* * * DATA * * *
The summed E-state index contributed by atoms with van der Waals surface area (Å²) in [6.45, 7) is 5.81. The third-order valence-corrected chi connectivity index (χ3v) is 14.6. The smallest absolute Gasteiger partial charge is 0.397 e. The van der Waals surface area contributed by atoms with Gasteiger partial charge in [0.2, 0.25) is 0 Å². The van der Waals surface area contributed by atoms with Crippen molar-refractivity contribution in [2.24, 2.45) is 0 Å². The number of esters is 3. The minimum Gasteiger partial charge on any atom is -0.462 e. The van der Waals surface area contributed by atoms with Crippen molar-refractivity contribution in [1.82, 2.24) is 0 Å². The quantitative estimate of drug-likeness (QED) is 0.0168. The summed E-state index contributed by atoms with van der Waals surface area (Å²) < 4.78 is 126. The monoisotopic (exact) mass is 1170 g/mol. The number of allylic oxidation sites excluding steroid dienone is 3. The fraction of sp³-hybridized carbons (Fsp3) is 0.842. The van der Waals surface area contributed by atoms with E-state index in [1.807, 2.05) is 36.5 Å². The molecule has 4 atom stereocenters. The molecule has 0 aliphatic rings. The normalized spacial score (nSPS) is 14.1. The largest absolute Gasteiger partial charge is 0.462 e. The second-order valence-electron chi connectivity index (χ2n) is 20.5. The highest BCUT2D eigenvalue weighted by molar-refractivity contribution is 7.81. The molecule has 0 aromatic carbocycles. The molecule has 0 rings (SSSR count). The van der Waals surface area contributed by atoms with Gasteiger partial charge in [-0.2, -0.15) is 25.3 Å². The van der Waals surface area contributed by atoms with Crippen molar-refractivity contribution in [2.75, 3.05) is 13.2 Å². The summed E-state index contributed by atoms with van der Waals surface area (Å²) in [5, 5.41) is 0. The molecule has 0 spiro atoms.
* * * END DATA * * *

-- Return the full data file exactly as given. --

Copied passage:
The summed E-state index contributed by atoms with van der Waals surface area (Å²) in [6.45, 7) is 5.81. The third-order valence-corrected chi connectivity index (χ3v) is 14.6. The smallest absolute Gasteiger partial charge is 0.397 e. The van der Waals surface area contributed by atoms with Gasteiger partial charge in [0.2, 0.25) is 0 Å². The van der Waals surface area contributed by atoms with Crippen molar-refractivity contribution in [2.24, 2.45) is 0 Å². The number of esters is 3. The minimum Gasteiger partial charge on any atom is -0.462 e. The van der Waals surface area contributed by atoms with Crippen molar-refractivity contribution in [1.82, 2.24) is 0 Å². The quantitative estimate of drug-likeness (QED) is 0.0168. The summed E-state index contributed by atoms with van der Waals surface area (Å²) < 4.78 is 126. The monoisotopic (exact) mass is 1170 g/mol. The number of allylic oxidation sites excluding steroid dienone is 3. The fraction of sp³-hybridized carbons (Fsp3) is 0.842. The van der Waals surface area contributed by atoms with E-state index in [1.807, 2.05) is 36.5 Å². The molecule has 4 atom stereocenters. The molecule has 0 aliphatic rings. The normalized spacial score (nSPS) is 14.1. The largest absolute Gasteiger partial charge is 0.462 e. The second-order valence-electron chi connectivity index (χ2n) is 20.5. The highest BCUT2D eigenvalue weighted by molar-refractivity contribution is 7.81. The molecule has 0 aromatic carbocycles. The molecule has 0 rings (SSSR count). The van der Waals surface area contributed by atoms with Gasteiger partial charge in [-0.2, -0.15) is 25.3 Å². The van der Waals surface area contributed by atoms with Crippen molar-refractivity contribution in [2.75, 3.05) is 13.2 Å². The summed E-state index contributed by atoms with van der Waals surface area (Å²) in [5, 5.41) is 0. The molecule has 0 spiro atoms.